Carbon Fiber Reinforced Plastics 13-10-2021
Carbon Fiber Reinforced Plastics
Crude Oil Prices Trend
Further improvement in availability, softer spot demand, and falling feedstock PGP prices prompted the nickel decline.
Spot resin trading activity improved the first full week of October. Prices for polyethylene (PE) fell 2 to 3 cents and polypropylene (PP) came off at least a nickel, triggering better demand and stronger completed volumes, reports the PlasticsExchange in its Market Update.
While there were fewer deeply discounted offers than at the end of September, a broader range of grades were available at lower prices, which seemed to leak a bit during the latter part of the week. Some processors that typically tap the spot market for both PE and PP supplies were pleased with the cheaper materials and picked away with purchase orders, albeit only as needed rather than really restocking. However, many other processors remained on the sidelines, opting to work down on-hand inventories built up during the summer as a physical hedge against potential hurricane-related disruptions.
Hurricanes Ida and Nicholas did cause some production issues in late August and early September, but they were relatively benign, especially taking into account considerable collective producer inventories that have been growing since March. While producer direct export programs continued to provide a strong base of export sales, incremental exports through traditional broker channels had been minimal through the summer. In the meantime, resin reactor rates remained robust, so as the inventory rebuild became untenable, some material needed to purge. These channels only began to be utilized at higher volumes in the later part of September, as producers reduced export offering prices substantially to move a greater volume of material. The PlasticsExchange believes this trend will continue.
RadiciGroup launches its new Renycle® range, engineering polymers originating from pre- and post-consumer recyclate with high environmental performance
Four keywords – safety, reliability, quality and traceability – represent the new sustainable offering from RadiciGroup High Performance Polymers. A specialist in the manufacture of engineering polymers from recovered materials for over 40 years, the RadiciGroup business area is launching its new brand Renycle® at Fakuma (Stand A1-1106). The Renycle® PA6 and PA66 products include a variable percentage of post-industrial and post-consumer recycled polymers, which are the result of careful selection from incoming raw materials and advanced mechanical characterization.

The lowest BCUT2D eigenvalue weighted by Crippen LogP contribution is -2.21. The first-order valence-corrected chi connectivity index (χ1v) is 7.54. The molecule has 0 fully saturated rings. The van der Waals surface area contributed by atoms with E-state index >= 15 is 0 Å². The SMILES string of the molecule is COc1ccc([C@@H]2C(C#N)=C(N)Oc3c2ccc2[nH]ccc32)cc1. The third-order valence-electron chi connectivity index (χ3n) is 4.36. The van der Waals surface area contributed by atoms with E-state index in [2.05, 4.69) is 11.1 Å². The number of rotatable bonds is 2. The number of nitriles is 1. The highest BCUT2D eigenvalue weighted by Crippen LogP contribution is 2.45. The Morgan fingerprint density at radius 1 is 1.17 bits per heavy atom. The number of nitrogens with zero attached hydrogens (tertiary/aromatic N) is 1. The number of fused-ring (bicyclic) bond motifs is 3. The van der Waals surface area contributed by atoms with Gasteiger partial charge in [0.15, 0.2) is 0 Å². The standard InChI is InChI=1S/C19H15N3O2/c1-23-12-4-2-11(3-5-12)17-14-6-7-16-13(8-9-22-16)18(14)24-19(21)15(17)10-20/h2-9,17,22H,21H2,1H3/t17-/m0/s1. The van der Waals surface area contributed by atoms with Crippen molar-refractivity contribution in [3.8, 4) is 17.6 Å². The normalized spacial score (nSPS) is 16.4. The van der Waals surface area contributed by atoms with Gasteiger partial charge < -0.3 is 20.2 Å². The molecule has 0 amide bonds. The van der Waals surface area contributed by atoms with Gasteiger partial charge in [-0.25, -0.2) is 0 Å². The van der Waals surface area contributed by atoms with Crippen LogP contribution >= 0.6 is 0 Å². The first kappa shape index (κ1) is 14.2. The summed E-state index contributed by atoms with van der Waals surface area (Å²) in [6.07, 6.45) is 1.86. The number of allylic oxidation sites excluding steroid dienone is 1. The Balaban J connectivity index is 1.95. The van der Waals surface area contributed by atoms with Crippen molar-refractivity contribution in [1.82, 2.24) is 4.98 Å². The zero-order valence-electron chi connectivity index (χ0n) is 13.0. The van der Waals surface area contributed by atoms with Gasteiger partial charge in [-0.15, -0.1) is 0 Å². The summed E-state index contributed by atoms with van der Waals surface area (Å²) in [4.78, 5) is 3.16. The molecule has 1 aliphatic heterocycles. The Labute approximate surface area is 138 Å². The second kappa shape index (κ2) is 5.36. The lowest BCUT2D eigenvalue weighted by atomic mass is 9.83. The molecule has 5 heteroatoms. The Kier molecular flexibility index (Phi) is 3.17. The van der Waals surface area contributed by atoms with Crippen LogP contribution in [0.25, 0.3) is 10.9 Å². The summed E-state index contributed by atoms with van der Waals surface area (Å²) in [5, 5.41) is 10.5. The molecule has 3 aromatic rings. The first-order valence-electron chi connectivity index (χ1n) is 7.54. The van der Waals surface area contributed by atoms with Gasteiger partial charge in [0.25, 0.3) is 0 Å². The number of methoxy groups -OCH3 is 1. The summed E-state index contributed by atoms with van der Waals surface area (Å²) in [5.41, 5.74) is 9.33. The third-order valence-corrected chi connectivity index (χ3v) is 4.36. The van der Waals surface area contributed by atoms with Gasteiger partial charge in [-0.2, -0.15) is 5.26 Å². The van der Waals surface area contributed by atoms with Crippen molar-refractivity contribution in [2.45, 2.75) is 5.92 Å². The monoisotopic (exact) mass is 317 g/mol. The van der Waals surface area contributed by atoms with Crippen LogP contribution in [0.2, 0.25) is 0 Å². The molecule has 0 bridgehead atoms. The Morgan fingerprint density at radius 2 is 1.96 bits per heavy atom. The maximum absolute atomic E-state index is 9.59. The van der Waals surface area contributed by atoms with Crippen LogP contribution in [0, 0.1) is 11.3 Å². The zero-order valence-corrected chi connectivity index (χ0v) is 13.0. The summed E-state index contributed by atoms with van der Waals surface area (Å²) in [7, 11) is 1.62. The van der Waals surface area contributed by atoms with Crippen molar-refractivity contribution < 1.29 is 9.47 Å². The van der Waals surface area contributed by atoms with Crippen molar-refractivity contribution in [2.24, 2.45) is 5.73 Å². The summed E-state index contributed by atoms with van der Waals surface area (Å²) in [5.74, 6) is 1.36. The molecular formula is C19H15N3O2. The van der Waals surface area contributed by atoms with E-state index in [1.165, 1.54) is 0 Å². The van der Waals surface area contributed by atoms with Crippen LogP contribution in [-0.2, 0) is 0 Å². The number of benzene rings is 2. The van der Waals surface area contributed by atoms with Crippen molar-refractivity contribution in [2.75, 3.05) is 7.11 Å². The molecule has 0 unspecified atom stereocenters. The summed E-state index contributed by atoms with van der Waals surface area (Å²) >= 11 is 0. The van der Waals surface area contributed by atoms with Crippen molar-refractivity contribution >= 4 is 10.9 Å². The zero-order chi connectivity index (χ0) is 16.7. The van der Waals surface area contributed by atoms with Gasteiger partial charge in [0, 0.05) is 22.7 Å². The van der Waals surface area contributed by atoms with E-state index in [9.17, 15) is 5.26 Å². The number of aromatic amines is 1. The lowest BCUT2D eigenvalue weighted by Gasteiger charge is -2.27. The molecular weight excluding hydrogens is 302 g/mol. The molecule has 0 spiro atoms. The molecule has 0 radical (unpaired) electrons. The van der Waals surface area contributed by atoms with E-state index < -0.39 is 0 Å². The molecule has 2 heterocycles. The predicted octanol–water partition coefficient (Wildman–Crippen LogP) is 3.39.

“At RadiciGroup every production scrap has always become a new resource,” Erico Spini, global marketing manager of RadiciGroup High Performance Polymers, stressed. “We have years of experience in sorting the diverse materials and selecting the best road forward to give them a second life. We have developed a production process that precisely monitors the selection and treatment of raw materials to optimize the characteristics and variability of the end products. Moreover, in recent years, we have taken part in circular economy projects, such as CarE-Service, which has allowed us to acquire skills in post-consumer recycling, as well.” Carbon Fiber Reinforced Plastics
“This is why we are launching Renycle® at Fakuma,” Mr. Spini continued. “This brand signifies our sustainability offering, in terms of both the characterization of products from the viewpoint of the properties (mechanical, chemical, physical, electrical, etc.) typically required for construction materials and the reduction of environmental impact compared to products made of 100% virgin polymer (LCA comparison).
Next year’s Chinaplas will showcase engineering plastics that are supporting aerospace on earth, as well as space exploration and research, at an unprecedented level.
China’s Tiangong Space Station soon will receive its second batch of astronauts. Shenzhou 13 is scheduled to be launched on Oct. 16, bringing three astronauts to the space station on a six-month mission. Carbon Fiber Reinforced Plastics
The aerospace industry, which spans a host of applications from aviation to industrial and military, has taken innovation in plastic materials into a broader space. While metals remain mainstays in the aerospace industry, since the 1970s plastics have enabled key breakthroughs, notably by reducing aircraft weight by as much as 50%.
Beyond lightweighting, plastics have been meeting the aerospace industry’s requirements for strength and durability; resistance to corrosion and fatigue; impact-resistance; thermal stability; and ease of assembly. Materials such as polyetheretherketone (PEEK), polyimide (PI), polyamide-imide (PAI), polychlorotrifluoroethylene (PCTFE), among others, are now being tapped for their inherent properties.
Carbon fiber–reinforced plastics take flight